A new book for Advent

Just published at Amazon: An Advent-themed 24-day tour through Charlotte Mason’s book Ourselves Book II. There are also readings for the twelve days of Christmas, drawing on her essay “The Eternal Child” which ends the book Parents and Children.

The title Honest, Simple Souls is taken from the chapter “Praise,” near the end of Ourselves.

So, too, do honest, simple souls who bear affliction willingly, or who live their appointed lives with the sense that they are appointed. All of these ways of giving praise we recognise and bow before; but the duty would seem to pass us by as incompetent persons. We are not angels, we carry no harps. But the duty of praise is not for occasional or rare seasons; it waits at our doors every day. (pp. 194-195)

Let’s open the door to praise, both in this rare season and beyond.

Studying the less honourable (The Plutarch Project Volume Nine)

Why study Alcibiades?

Even scholars who have studied Alcibiades for years are still trying to decide if his accomplishments outweigh his mistakes and faults.For Plutarch, there are two “telling details” about Alcibiades: the sight of him flouncing along the street in a purple robe; and the extra-soft bed that he had fitted out on his warship. Neither of these examples, in Plutarch’s opinion, showed the right kind of dignity, resolve or courage for a virtuous leader. In the case of Alcibiades, his double-dealing and lack of personal restraint (including his involvement with the wife of a Spartan king) eventually led to a horrible death.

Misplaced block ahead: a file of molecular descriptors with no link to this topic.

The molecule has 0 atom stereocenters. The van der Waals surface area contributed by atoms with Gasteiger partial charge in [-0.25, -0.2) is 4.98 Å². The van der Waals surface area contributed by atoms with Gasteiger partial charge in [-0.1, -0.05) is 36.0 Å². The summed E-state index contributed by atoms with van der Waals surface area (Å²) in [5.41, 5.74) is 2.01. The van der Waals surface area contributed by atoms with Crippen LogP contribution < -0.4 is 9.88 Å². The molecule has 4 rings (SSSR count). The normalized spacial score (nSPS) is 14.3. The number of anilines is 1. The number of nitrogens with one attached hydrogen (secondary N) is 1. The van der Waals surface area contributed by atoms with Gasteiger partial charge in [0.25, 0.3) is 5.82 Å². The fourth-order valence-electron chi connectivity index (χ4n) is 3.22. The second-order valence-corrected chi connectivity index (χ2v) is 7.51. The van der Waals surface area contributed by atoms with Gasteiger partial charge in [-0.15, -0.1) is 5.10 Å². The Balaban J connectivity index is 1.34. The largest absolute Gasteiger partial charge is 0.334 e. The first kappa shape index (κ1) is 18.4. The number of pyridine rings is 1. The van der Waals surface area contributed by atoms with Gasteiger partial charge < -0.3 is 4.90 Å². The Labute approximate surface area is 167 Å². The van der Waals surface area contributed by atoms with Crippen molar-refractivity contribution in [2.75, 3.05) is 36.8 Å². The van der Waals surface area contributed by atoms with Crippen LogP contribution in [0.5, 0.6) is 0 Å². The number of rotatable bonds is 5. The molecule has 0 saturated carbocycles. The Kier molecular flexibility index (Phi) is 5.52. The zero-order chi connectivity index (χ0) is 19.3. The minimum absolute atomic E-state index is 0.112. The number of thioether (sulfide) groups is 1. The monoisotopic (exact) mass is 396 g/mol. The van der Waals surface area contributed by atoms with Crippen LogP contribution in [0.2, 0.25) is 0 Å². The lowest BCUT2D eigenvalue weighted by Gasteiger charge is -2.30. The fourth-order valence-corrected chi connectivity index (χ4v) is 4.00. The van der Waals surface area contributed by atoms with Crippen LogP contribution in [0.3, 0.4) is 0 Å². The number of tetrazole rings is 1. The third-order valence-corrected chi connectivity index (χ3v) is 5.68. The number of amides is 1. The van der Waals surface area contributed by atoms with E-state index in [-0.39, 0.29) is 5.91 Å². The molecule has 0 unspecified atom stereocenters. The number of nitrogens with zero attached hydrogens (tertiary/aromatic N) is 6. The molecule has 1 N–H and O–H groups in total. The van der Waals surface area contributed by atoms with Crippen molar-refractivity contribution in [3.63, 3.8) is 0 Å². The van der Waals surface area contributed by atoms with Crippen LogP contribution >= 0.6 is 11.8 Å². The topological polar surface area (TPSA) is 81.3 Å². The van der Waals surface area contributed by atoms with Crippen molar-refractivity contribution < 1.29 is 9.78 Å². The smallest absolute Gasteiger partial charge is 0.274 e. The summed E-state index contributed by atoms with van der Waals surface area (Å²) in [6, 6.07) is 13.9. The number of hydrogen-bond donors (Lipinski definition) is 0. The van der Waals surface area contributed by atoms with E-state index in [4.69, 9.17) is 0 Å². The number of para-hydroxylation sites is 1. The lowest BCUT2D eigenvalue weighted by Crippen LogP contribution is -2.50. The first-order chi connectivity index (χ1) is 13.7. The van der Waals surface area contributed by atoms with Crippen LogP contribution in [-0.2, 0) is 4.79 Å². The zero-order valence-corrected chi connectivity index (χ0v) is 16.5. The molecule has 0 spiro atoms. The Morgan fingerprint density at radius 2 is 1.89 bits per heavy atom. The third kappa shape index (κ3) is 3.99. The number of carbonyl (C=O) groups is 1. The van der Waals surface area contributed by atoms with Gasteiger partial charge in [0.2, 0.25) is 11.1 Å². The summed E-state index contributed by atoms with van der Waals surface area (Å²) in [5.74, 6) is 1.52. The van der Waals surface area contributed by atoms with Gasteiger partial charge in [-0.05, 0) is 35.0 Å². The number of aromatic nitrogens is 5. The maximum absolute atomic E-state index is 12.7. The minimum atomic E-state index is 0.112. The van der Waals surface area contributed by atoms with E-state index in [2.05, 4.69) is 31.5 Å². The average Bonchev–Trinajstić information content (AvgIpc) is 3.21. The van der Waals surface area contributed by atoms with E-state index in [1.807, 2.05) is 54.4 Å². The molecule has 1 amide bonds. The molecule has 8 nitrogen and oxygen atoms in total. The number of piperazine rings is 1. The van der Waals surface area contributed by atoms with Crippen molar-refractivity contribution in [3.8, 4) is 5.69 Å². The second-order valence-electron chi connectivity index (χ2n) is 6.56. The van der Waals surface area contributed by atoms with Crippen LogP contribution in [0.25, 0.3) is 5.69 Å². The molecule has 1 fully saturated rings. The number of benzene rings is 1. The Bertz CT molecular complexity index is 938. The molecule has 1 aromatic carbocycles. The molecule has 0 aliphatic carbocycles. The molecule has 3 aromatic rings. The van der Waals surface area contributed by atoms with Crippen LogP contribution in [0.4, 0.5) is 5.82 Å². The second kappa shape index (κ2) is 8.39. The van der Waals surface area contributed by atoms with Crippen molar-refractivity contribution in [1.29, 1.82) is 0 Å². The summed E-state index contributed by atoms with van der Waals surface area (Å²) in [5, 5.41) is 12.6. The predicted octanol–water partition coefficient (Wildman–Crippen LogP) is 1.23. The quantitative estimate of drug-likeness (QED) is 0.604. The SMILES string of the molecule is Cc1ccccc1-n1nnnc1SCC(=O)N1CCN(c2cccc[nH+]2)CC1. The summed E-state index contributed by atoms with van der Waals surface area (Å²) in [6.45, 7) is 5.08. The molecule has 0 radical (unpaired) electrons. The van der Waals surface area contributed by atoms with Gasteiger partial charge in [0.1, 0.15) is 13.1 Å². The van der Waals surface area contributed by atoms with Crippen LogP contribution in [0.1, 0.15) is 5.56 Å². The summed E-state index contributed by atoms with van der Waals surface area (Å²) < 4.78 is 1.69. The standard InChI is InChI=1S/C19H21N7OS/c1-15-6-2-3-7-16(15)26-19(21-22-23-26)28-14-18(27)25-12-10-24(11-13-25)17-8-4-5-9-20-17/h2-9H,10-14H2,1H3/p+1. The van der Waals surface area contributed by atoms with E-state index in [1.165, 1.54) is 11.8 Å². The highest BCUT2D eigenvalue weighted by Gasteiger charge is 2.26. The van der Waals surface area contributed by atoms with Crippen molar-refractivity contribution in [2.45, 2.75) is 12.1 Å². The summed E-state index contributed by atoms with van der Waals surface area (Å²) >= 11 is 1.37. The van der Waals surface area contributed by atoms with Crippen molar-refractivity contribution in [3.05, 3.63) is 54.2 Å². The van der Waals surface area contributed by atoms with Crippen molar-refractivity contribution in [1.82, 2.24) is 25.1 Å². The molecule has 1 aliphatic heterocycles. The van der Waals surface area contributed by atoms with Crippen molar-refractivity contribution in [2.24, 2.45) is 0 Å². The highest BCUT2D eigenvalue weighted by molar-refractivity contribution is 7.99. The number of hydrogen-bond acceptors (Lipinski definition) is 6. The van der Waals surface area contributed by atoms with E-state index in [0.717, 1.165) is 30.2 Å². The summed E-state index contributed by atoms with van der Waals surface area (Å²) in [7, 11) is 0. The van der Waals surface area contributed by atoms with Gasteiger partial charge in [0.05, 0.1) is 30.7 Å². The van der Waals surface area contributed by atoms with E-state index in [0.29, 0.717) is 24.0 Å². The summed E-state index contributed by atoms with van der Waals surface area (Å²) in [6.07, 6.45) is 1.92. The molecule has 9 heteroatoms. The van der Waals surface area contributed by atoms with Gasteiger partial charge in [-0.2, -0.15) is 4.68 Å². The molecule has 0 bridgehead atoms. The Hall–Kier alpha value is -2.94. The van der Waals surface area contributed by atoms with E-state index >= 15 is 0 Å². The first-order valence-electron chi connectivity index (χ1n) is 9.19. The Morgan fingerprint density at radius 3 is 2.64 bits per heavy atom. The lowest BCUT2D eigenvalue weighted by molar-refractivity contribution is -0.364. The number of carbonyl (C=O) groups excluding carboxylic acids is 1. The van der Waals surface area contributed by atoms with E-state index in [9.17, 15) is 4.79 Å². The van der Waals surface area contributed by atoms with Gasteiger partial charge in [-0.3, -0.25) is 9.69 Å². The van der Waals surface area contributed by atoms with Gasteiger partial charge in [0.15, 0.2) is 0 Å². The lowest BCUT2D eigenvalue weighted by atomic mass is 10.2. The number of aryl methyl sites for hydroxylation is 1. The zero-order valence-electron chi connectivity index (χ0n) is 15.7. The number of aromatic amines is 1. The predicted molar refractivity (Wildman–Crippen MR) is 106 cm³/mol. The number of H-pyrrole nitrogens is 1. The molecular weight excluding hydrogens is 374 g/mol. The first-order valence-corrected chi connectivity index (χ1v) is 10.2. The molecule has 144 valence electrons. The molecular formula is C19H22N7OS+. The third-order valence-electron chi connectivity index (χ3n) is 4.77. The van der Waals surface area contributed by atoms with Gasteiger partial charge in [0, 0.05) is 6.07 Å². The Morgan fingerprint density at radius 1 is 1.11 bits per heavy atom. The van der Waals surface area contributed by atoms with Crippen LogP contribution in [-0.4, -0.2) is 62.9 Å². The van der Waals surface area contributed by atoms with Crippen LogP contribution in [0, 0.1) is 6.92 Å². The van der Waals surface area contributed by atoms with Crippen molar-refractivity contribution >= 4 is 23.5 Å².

So why study Alcibiades, particularly in our context of character and citizenship studies? Do we read it only as a negative example of what not to do? Do we admire his intelligence, if not his ethics?

I would like to suggest at least two reasons. First, when we look at Alcibiades himself, we learn something about the qualities necessary for leadership, and see how those qualities were or weren’t apparent in his life. What mistakes did he make? How did he become powerful, and how did he abuse that power?

Second, we can consider the role that citizens play in civil affairs. How can we choose our leaders carefully? What basis do we have for following someone or turning against him? How do we react if we think our leaders have done wrong? There is much to consider here about crowd behaviour and the effects of propaganda.

A Dividing Line.—Both Shakespeare and Scott use, as it were, a dividing line, putting on the one side the wilful, wayward, the weak and the strong; and on the other, persons who will…To make even a suggestive list would be to range over all history and literature. Let me say again, however, that here is a line of study which should make our reading profitable, as making us intimate with persons, and the more able for life. (Charlotte Mason, Ourselves)

(From The Plutarch Project Volume Nine, now available on Amazon.com)

Brutus, the bookworm (The Plutarch Project Volume Eight)